Enhancing Grit Through Functional Imagery Training in Professional Soccer

in The Sport Psychologist
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Functional imagery training (FIT) extends multisensory imagery training by involving athletes with goal setting and appraisal. The authors measured the effect of FIT on 24 professional soccer players’ grit, a personality trait associated with perseverance for a long-term goal. In a stepped-wedge design, an immediate (n = 9) and a delayed (n = 10) group received FIT at Week 1 or 6 and were measured at Week 12. A self-selected control group (n = 5) received no intervention. The delayed group was also measured at Week 6 just before their intervention, and at Week 18. Grit scores in both intervention groups increased after the intervention, but the control group’s did not. The delayed group increased in grit between Weeks 6 and 12, showing the effectiveness of the intervention over a relatively short time, and continued to improve to Week 18. In the intervention groups, vividness of goal imagery also increased and players perceived that FIT improved sport performance.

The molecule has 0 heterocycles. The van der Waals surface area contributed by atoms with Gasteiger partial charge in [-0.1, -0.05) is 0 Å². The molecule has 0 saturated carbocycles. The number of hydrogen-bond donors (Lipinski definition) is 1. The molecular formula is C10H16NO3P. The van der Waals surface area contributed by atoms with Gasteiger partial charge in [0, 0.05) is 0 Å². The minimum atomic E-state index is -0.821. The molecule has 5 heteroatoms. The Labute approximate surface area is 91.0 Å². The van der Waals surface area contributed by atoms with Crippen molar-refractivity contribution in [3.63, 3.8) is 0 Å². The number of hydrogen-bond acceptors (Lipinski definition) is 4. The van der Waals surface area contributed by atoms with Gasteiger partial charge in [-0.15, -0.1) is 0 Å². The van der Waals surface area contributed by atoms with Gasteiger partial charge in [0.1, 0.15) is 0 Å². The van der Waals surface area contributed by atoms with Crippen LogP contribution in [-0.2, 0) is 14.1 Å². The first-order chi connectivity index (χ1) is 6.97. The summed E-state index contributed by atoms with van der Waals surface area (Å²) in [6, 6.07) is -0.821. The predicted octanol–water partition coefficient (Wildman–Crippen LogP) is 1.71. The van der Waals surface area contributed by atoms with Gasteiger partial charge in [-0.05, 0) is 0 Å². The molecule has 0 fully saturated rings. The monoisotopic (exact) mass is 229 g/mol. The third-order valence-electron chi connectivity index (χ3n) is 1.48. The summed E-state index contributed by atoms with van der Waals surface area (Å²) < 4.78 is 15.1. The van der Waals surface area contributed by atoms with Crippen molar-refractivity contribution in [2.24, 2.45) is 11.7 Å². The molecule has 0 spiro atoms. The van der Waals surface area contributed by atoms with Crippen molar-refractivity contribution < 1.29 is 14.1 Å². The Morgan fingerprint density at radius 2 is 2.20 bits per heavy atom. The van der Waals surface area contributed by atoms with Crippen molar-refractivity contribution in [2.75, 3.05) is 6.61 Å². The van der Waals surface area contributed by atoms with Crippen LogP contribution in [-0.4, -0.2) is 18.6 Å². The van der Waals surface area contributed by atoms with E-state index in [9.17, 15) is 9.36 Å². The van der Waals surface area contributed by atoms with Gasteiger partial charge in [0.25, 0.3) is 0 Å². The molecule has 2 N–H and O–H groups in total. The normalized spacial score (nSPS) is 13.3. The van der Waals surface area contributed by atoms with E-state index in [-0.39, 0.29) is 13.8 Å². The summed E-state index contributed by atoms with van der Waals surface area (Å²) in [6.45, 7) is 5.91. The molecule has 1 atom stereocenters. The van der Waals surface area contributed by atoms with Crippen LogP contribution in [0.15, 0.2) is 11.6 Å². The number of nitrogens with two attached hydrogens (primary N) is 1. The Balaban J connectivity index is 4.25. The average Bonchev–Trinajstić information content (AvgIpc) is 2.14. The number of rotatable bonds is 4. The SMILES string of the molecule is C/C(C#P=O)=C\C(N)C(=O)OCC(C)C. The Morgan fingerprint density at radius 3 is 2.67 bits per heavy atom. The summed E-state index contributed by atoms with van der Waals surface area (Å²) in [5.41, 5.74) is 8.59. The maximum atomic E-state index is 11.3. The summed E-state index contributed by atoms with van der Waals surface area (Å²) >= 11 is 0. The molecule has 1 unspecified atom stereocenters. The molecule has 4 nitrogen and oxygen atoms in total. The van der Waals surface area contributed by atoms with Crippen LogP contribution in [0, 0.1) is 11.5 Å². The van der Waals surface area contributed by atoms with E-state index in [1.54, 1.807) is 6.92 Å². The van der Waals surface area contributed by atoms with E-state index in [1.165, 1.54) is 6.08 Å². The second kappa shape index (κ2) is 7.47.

Rhodes, May, and Andrade are with the School of Psychology, University of Plymouth, Plymouth, United Kingdom. Kavanagh is with the Faculty of Science and Engineering, School of Psychology and Counselling, Queensland University of Technology, Brisbane, QLD, Australia.

Rhodes (jonathan.rhodes@plymouth.ac.uk) is corresponding author.
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